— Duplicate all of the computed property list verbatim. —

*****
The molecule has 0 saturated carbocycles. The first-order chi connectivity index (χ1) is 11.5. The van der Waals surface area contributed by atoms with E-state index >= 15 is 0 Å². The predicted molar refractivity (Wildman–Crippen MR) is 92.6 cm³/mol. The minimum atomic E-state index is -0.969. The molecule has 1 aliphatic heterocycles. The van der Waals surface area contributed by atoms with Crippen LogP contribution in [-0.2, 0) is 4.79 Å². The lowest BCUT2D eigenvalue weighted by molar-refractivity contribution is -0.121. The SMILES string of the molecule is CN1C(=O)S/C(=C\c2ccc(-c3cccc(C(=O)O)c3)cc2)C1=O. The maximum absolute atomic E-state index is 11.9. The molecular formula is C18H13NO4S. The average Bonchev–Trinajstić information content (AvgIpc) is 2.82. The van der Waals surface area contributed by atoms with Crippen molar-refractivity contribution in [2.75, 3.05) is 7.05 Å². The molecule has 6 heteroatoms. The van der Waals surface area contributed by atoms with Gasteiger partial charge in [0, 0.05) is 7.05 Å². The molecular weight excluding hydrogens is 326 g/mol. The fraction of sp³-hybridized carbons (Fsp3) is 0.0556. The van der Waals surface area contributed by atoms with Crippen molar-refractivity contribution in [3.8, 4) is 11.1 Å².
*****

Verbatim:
The molecule has 0 saturated carbocycles. The first-order chi connectivity index (χ1) is 11.5. The van der Waals surface area contributed by atoms with E-state index >= 15 is 0 Å². The predicted molar refractivity (Wildman–Crippen MR) is 92.6 cm³/mol. The minimum atomic E-state index is -0.969. The molecule has 1 aliphatic heterocycles. The van der Waals surface area contributed by atoms with Crippen LogP contribution in [-0.2, 0) is 4.79 Å². The lowest BCUT2D eigenvalue weighted by molar-refractivity contribution is -0.121. The SMILES string of the molecule is CN1C(=O)S/C(=C\c2ccc(-c3cccc(C(=O)O)c3)cc2)C1=O. The maximum absolute atomic E-state index is 11.9. The molecular formula is C18H13NO4S. The average Bonchev–Trinajstić information content (AvgIpc) is 2.82. The van der Waals surface area contributed by atoms with Crippen molar-refractivity contribution in [2.75, 3.05) is 7.05 Å². The molecule has 6 heteroatoms. The van der Waals surface area contributed by atoms with Gasteiger partial charge in [0, 0.05) is 7.05 Å². The molecular weight excluding hydrogens is 326 g/mol. The fraction of sp³-hybridized carbons (Fsp3) is 0.0556. The van der Waals surface area contributed by atoms with Crippen molar-refractivity contribution in [3.8, 4) is 11.1 Å².